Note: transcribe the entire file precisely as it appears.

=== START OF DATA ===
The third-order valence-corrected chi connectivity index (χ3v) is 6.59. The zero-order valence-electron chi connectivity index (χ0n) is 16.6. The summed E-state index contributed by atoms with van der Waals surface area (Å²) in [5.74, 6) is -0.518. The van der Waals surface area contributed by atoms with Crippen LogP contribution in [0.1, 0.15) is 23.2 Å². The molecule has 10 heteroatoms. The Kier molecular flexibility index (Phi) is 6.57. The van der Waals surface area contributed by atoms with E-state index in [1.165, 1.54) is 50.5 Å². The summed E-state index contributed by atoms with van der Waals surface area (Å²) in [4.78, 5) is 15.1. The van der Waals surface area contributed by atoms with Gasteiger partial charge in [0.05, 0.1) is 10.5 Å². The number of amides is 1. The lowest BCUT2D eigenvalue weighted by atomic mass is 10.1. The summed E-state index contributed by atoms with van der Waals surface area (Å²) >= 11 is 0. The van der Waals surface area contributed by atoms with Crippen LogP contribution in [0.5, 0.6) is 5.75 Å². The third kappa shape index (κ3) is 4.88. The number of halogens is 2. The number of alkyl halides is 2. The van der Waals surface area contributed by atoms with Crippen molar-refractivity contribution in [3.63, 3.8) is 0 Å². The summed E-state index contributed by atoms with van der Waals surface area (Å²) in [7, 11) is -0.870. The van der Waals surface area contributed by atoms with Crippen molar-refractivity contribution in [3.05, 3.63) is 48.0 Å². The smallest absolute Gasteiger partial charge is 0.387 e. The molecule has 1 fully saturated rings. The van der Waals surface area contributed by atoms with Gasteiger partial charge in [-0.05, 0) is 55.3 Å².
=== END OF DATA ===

The third-order valence-corrected chi connectivity index (χ3v) is 6.59. The zero-order valence-electron chi connectivity index (χ0n) is 16.6. The summed E-state index contributed by atoms with van der Waals surface area (Å²) in [5.74, 6) is -0.518. The van der Waals surface area contributed by atoms with Crippen LogP contribution in [0.1, 0.15) is 23.2 Å². The molecule has 10 heteroatoms. The Kier molecular flexibility index (Phi) is 6.57. The van der Waals surface area contributed by atoms with E-state index in [1.165, 1.54) is 50.5 Å². The summed E-state index contributed by atoms with van der Waals surface area (Å²) in [4.78, 5) is 15.1. The van der Waals surface area contributed by atoms with Gasteiger partial charge in [0.05, 0.1) is 10.5 Å². The number of amides is 1. The lowest BCUT2D eigenvalue weighted by atomic mass is 10.1. The summed E-state index contributed by atoms with van der Waals surface area (Å²) >= 11 is 0. The van der Waals surface area contributed by atoms with Crippen LogP contribution in [0.5, 0.6) is 5.75 Å². The third kappa shape index (κ3) is 4.88. The number of halogens is 2. The number of alkyl halides is 2. The van der Waals surface area contributed by atoms with Crippen molar-refractivity contribution in [3.63, 3.8) is 0 Å². The summed E-state index contributed by atoms with van der Waals surface area (Å²) in [7, 11) is -0.870. The van der Waals surface area contributed by atoms with Crippen molar-refractivity contribution in [3.05, 3.63) is 48.0 Å². The smallest absolute Gasteiger partial charge is 0.387 e. The molecule has 1 fully saturated rings. The van der Waals surface area contributed by atoms with Gasteiger partial charge in [-0.05, 0) is 55.3 Å².